11 Adorable Facts You Never Knew About Teddy Bears
Spoiler alert: The Teddy Roosevelt story isn’t as heartwarming as you thought.
Their origin story doesn’t have a happy ending
Library of Congress
You know the tale: During a 1902 hunting trip, one of Theodore Roosevelt’s companions managed to capture a bear and tie it to a tree so the president, who hadn’t managed to make a kill so far, could do the honors of shooting it. But when Roosevelt saw the cub, he walked away, stating it would be unsportsmanlike to kill the poor creature. Inspired by a cartoon about the story, a Brooklyn shop owner got permission from the president to call his stuffed animals “Teddy’s Bears.” But the whole story of the hunt isn’t totally warm and fuzzy. Roosevelt told his companion to “Put it out of its misery,” so the man killed the bear with a knife after the president left. Did you know Teddy Roosevelt was also a stilt walker? Check out other little-known presidential talents.
Stuffed bears would still exist without Theodore Roosevelt
German toy maker Margarete Steiff made a stuffed bear after a trip to the zoo sparked her nephew to design a stuffed bear he asked her to make in 1903. She was afraid bears would be too scary for kids, so she designed them with button eyes, stitched mouths and noses, and movable arms and legs—very similar to the design of the American bears that became so popular.
Teddy bears mourned the Titanic
Library of Congress
After the Titanic sank in 1912, German toy company Steiff created 500 teddy bears to honor the victims. The “mourning bears” were black with red-rimmed eyes to show their sympathy. They now sell for $20,000 or more in auctions. Here are 13 surprising things you never knew about the Titanic.
Winnie the Pooh was based on a real bear
A Canadian soldier bought a black bear cub from a hunter during World War I, and the animal became a pet and mascot for his troop. The bear, named Winnipeg, later was given to the London Zoological Gardens, where Christopher Robin Milne, Winnie-the-Pooh author A.A. Milne’s son, took such a liking to her that he named his teddy bear after her. Don’t miss these compelling reasons to re-read Winnie-the-Pooh and other classic children’s books.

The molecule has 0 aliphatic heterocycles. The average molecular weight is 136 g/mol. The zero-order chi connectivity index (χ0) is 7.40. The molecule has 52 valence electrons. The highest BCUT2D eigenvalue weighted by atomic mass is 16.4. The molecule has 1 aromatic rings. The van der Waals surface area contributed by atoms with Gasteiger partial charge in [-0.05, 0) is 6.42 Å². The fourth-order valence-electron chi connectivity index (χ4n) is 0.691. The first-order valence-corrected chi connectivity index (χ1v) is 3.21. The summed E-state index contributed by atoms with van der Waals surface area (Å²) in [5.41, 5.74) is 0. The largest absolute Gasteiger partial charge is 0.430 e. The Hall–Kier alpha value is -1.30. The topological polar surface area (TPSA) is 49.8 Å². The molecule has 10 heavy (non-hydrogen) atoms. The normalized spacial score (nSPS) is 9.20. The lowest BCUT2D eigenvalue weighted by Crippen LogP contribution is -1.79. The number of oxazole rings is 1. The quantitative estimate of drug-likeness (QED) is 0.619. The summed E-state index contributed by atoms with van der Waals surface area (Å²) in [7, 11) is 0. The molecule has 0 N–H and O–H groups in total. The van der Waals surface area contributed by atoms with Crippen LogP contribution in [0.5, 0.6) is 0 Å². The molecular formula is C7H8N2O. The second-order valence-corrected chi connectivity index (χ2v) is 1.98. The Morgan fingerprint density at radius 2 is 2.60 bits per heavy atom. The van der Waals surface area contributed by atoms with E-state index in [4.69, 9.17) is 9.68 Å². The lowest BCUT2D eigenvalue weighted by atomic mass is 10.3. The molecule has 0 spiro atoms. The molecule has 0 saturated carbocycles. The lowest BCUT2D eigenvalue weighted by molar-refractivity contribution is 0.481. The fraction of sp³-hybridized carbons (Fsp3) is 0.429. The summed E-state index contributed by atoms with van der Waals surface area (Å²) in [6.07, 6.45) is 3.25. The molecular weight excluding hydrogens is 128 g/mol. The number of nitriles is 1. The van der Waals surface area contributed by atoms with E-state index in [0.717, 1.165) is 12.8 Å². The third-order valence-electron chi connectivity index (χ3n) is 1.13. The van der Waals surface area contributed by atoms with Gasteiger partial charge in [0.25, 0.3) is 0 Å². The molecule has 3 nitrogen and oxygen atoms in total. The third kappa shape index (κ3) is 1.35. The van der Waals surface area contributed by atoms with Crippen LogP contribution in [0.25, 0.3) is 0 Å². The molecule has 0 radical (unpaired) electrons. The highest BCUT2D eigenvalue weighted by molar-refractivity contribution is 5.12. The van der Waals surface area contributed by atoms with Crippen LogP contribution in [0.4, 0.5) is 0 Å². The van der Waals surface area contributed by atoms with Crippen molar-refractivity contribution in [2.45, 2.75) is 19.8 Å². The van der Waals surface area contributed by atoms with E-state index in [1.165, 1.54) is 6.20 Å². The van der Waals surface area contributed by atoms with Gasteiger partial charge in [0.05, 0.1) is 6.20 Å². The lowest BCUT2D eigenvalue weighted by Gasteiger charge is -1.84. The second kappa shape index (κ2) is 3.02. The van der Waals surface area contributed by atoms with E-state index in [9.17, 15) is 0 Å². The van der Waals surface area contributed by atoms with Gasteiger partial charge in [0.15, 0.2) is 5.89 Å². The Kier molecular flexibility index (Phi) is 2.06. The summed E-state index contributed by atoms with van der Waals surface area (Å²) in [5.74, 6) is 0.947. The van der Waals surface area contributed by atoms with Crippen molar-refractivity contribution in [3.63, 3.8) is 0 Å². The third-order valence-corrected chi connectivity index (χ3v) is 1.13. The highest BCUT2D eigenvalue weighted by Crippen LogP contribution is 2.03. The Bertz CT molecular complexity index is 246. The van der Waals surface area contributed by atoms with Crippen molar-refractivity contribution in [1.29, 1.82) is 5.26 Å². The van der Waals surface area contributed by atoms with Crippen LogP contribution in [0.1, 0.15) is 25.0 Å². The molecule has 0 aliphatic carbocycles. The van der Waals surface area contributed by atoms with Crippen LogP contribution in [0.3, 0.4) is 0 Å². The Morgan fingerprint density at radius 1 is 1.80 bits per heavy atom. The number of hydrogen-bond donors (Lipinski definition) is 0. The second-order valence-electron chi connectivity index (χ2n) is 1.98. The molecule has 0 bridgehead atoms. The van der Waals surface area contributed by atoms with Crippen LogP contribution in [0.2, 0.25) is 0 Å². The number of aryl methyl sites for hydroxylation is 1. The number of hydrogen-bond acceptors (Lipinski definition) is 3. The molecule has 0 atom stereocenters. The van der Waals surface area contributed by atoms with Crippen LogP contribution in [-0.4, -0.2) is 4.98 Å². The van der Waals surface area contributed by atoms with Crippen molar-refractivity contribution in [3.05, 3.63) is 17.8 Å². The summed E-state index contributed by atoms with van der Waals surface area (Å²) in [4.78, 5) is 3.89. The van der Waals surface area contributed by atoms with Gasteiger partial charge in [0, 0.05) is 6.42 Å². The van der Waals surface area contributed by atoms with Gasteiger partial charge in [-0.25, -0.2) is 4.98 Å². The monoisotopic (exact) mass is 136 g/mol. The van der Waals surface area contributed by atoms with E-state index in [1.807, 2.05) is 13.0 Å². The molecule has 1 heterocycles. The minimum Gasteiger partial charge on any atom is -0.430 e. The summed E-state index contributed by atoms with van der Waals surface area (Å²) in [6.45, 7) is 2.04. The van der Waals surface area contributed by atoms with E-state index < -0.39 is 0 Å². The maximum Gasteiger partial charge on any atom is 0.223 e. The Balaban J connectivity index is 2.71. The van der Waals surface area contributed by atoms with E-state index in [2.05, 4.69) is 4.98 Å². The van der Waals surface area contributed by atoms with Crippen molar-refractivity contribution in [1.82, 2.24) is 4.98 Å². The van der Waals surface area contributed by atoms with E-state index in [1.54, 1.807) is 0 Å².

Teddies can be teensy
The smallest commercially available stitched teddy bear is a mere 0.29 inches tall, made by South African “microbear” maker Cheryl Moss, whose largest creations are just taller than half an inch.
But the largest towers way, way above them
The world’s largest stitched teddy bear was made in 2008 in America, where bigger is better. The 55-foot-4 creation is named C.T.Dreams, which stands for Connect the Dreams, and you can visit it at the Exploration Place in Wichita, Kansas—a state literally flatter than a pancake. Read more astonishing facts about all 50 states.
Winning one (or two or 3,000) from an arcade is possible
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Gamer Yuka Nakajima is the undisputed world champion of claw machines, which are called UFO catchers in Japan, where she’s from. She’s managed to snag more than 3,500 teddy bears from the arcade games. Here’s how to win every tricky carnival game.
They’re the best-traveled toys
Between 2009 and 2010, British company ISPY sent teddy bear Raymondo on a trip that gave him the status of the world’s most traveled toy mascot. In less than a year, he traveled 395,605 miles, hitting six continents and 35 countries with airline crew members and sponsors.
In fact, they don’t stop at world travel
Magellan T. Bear became the first teddy bear in space when he boarded Space Shuttle Discovery in 1995. But he wasn’t just a bear on holiday—he was the “education specialist” on the mission, having been a project for a Colorado elementary school. The teddy bear later flew around the world, visited the South Pole, and more. Check out these mind-blowing facts about the International Space Station.